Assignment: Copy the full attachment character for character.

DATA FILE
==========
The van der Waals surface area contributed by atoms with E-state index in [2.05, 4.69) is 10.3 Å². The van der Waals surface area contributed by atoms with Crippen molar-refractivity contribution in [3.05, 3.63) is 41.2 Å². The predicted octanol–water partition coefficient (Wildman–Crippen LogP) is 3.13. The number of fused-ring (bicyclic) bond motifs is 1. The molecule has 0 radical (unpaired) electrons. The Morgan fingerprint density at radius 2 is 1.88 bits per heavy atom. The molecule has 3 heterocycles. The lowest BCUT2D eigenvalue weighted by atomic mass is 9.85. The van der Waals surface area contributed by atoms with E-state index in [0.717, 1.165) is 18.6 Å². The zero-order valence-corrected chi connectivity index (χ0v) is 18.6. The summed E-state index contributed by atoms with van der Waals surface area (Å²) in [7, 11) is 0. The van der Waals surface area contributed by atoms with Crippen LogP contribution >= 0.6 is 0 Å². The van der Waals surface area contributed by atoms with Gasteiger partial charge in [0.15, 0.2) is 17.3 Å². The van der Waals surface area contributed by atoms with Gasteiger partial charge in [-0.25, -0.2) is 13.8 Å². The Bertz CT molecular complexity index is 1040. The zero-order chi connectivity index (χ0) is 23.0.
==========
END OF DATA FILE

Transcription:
The van der Waals surface area contributed by atoms with E-state index in [2.05, 4.69) is 10.3 Å². The van der Waals surface area contributed by atoms with Crippen molar-refractivity contribution in [3.05, 3.63) is 41.2 Å². The predicted octanol–water partition coefficient (Wildman–Crippen LogP) is 3.13. The number of fused-ring (bicyclic) bond motifs is 1. The molecule has 0 radical (unpaired) electrons. The Morgan fingerprint density at radius 2 is 1.88 bits per heavy atom. The molecule has 3 heterocycles. The lowest BCUT2D eigenvalue weighted by atomic mass is 9.85. The van der Waals surface area contributed by atoms with E-state index in [0.717, 1.165) is 18.6 Å². The zero-order valence-corrected chi connectivity index (χ0v) is 18.6. The summed E-state index contributed by atoms with van der Waals surface area (Å²) in [7, 11) is 0. The van der Waals surface area contributed by atoms with Crippen LogP contribution >= 0.6 is 0 Å². The van der Waals surface area contributed by atoms with Gasteiger partial charge in [0.15, 0.2) is 17.3 Å². The van der Waals surface area contributed by atoms with Gasteiger partial charge in [-0.25, -0.2) is 13.8 Å². The Bertz CT molecular complexity index is 1040. The zero-order chi connectivity index (χ0) is 23.0.